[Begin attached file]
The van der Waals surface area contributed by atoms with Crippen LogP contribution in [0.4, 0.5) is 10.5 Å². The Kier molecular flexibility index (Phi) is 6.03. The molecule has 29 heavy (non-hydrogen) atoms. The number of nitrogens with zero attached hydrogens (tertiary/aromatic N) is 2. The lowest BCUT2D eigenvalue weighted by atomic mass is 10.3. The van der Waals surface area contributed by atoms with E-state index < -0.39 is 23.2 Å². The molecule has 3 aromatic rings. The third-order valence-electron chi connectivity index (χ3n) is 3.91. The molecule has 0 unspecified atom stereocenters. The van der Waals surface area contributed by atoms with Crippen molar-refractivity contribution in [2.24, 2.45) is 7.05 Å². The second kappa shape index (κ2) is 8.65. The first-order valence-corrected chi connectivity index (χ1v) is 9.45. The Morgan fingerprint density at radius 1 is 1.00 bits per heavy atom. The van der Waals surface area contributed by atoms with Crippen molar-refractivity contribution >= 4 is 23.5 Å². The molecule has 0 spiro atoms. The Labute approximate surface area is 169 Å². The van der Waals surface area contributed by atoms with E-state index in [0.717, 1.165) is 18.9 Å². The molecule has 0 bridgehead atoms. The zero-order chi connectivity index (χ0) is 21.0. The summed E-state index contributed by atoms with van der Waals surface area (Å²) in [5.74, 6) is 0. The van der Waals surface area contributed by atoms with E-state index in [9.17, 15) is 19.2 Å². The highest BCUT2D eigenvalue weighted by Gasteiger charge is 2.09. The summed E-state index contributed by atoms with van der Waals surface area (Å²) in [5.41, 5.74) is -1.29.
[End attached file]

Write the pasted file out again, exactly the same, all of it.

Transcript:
The van der Waals surface area contributed by atoms with Crippen LogP contribution in [0.4, 0.5) is 10.5 Å². The Kier molecular flexibility index (Phi) is 6.03. The molecule has 29 heavy (non-hydrogen) atoms. The number of nitrogens with zero attached hydrogens (tertiary/aromatic N) is 2. The lowest BCUT2D eigenvalue weighted by atomic mass is 10.3. The van der Waals surface area contributed by atoms with E-state index < -0.39 is 23.2 Å². The molecule has 3 aromatic rings. The third-order valence-electron chi connectivity index (χ3n) is 3.91. The molecule has 0 unspecified atom stereocenters. The van der Waals surface area contributed by atoms with Crippen molar-refractivity contribution in [2.24, 2.45) is 7.05 Å². The second kappa shape index (κ2) is 8.65. The first-order valence-corrected chi connectivity index (χ1v) is 9.45. The Morgan fingerprint density at radius 1 is 1.00 bits per heavy atom. The van der Waals surface area contributed by atoms with Crippen molar-refractivity contribution >= 4 is 23.5 Å². The molecule has 0 spiro atoms. The Labute approximate surface area is 169 Å². The van der Waals surface area contributed by atoms with E-state index in [0.717, 1.165) is 18.9 Å². The molecule has 0 bridgehead atoms. The zero-order chi connectivity index (χ0) is 21.0. The summed E-state index contributed by atoms with van der Waals surface area (Å²) in [5.74, 6) is 0. The van der Waals surface area contributed by atoms with E-state index in [9.17, 15) is 19.2 Å². The highest BCUT2D eigenvalue weighted by Gasteiger charge is 2.09. The summed E-state index contributed by atoms with van der Waals surface area (Å²) in [5.41, 5.74) is -1.29.